The Baltic fleet was mobilized and was ordered to stop or sink the Storozhevoy. Due to heavy fog, the Storozhevoy had to turn its radar suite on. When this happened, the Soviet Fleet became aware of her position and a flight of Tupolev Tu-16 fighter-bombers were dispatched by the Kremlin itself and ordered to attack and sink her. Gunboats were also in pursuit and these were later joined by the Tu-16s. After firing warning shots, the vessel's steering had become damaged and she stopped dead in the water. She was soon boarded by Soviet Marine commandos who promptly arrested the crew. Sablin, and his second-in-command, Alexander Shein, were tried and convicted. At his trial in July of 1976, Sablin was convicted of high treason and shot in August 1976. Shein was sentenced to eight years in prison. The rest of the mutineers were dishonorably discharged from the Soviet Navy and set free.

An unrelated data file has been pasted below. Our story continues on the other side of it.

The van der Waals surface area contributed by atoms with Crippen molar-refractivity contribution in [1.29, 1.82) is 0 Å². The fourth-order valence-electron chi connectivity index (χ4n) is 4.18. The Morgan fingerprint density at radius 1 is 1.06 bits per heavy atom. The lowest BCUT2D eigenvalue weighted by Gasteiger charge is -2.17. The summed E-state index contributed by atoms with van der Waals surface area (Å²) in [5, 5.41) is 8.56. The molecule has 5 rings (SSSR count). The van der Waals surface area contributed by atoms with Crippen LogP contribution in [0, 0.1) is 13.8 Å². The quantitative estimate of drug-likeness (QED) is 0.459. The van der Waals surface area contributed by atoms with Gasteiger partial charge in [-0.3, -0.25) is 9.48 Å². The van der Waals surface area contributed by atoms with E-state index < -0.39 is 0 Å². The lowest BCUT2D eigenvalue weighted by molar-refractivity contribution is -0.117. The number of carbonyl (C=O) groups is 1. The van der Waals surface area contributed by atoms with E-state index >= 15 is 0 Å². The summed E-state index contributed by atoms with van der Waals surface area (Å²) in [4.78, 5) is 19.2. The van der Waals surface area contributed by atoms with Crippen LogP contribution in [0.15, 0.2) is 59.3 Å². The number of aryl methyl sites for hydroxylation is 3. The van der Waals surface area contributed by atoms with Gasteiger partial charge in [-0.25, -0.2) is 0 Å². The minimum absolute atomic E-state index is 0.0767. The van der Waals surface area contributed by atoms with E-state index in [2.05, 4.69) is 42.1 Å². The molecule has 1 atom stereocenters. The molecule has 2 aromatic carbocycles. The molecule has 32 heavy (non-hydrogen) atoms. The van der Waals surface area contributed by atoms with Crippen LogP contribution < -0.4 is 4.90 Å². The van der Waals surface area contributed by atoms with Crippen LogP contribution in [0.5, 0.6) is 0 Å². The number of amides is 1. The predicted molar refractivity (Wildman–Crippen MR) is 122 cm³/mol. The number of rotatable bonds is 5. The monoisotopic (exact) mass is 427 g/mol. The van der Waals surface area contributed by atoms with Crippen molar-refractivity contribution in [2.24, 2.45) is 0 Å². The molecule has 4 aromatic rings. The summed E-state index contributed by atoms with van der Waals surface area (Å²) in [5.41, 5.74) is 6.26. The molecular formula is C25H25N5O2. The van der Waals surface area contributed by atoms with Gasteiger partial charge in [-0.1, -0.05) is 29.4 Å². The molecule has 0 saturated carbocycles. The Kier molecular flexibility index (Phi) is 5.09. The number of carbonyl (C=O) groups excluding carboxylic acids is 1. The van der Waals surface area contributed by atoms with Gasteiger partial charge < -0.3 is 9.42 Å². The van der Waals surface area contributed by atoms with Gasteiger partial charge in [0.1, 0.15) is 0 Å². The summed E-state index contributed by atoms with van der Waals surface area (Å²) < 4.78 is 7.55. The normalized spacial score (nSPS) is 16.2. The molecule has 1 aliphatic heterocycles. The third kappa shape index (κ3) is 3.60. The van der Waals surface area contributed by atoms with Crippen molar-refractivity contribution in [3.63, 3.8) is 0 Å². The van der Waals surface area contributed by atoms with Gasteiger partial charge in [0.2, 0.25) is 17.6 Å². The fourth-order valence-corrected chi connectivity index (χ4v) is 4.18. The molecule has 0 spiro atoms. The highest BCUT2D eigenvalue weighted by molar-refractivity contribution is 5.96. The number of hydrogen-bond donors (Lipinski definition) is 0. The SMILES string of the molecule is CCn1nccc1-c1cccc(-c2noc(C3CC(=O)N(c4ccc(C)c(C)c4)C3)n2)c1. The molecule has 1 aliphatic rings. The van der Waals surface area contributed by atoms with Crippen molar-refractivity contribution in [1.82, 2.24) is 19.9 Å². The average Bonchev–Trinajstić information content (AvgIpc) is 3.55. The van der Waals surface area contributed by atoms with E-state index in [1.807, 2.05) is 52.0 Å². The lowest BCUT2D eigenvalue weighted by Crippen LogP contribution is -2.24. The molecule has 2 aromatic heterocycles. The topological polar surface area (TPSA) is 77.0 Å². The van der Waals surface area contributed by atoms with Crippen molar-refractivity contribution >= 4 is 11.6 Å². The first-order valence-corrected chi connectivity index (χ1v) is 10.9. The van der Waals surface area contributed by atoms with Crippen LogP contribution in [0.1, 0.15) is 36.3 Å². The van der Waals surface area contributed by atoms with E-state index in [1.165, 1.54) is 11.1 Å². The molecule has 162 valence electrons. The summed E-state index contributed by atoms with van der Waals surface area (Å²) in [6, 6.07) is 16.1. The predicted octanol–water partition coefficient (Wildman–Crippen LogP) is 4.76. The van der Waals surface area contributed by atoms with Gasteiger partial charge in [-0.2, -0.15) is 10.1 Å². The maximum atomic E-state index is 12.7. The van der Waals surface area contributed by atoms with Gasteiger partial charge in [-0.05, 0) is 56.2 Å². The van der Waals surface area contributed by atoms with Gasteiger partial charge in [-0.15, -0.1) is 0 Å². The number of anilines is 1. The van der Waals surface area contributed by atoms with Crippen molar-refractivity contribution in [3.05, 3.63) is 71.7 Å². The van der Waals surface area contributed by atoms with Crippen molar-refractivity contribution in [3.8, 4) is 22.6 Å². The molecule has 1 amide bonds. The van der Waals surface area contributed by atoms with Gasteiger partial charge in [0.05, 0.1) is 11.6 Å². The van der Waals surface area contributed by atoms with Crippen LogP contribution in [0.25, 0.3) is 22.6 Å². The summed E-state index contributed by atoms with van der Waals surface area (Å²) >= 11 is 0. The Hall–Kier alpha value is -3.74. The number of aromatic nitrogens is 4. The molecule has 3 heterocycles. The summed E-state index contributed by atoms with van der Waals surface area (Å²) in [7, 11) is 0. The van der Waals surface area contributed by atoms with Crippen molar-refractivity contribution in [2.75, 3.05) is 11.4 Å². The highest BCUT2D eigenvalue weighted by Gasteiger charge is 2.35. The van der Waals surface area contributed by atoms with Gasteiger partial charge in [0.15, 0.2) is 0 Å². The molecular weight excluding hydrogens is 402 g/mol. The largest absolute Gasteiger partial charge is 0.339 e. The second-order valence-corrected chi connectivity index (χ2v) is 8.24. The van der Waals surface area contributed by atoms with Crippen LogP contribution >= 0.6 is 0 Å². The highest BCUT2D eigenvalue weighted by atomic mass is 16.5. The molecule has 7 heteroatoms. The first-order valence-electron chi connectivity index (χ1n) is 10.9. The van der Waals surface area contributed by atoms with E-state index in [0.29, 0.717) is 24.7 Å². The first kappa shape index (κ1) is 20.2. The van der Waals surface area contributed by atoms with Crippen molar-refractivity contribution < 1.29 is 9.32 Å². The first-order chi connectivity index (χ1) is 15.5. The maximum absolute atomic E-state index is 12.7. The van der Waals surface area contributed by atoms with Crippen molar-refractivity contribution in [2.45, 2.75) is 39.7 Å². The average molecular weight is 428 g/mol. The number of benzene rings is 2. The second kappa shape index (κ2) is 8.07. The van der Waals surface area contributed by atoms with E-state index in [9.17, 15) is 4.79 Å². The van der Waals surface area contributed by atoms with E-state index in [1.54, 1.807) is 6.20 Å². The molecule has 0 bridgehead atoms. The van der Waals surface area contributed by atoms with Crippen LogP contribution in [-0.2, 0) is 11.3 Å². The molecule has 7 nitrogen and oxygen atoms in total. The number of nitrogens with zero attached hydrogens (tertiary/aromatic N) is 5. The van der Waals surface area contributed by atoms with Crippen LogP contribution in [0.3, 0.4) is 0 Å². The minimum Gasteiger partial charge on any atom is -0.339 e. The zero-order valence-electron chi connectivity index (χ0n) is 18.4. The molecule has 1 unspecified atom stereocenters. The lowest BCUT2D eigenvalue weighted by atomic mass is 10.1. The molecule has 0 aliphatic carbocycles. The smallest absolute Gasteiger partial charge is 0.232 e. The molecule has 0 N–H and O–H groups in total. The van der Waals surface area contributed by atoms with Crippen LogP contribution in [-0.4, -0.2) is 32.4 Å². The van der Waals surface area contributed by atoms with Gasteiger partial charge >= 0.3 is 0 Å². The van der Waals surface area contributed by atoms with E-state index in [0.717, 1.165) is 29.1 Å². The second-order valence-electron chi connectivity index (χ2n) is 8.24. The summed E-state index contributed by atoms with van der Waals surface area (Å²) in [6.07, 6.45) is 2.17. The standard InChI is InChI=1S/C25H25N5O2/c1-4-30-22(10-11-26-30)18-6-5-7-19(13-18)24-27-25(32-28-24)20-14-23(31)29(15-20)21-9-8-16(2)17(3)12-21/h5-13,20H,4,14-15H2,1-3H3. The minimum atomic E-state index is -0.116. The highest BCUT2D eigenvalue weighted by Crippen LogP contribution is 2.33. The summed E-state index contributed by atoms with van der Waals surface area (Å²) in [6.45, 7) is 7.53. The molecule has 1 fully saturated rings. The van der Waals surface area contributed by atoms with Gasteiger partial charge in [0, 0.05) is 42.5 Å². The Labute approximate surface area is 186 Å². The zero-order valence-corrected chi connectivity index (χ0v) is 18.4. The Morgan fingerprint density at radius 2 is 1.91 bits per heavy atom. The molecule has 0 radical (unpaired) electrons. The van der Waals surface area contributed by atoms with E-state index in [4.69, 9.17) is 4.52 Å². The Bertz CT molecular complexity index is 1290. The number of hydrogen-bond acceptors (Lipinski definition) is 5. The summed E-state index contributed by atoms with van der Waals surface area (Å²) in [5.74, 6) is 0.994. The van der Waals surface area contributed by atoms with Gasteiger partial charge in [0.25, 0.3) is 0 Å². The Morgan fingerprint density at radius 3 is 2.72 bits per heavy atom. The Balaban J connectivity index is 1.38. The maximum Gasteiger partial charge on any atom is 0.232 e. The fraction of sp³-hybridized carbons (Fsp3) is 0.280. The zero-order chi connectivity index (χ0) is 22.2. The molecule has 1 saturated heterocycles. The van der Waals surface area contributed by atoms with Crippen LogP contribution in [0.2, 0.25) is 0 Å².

The Storozhevoy continued in Soviet Navy service up until 1997. She was transferred to the Russian Pacific Fleet and then later sold to India for scrap, Russian authorities not considering her to be worthy of status as a floating museum ship.
The government of India ordered six of these frigates as upgraded Burevestnik-class ships and - for the Indian Navy - named them as the Talwar-class. Three ships were delivered between 2003 and 2004 with three more currently under construction as of this writing and scheduled to be delivered in full sometime in 2012. It is unclear at this time how many of these vessels continue in service in the Russian Navy proper.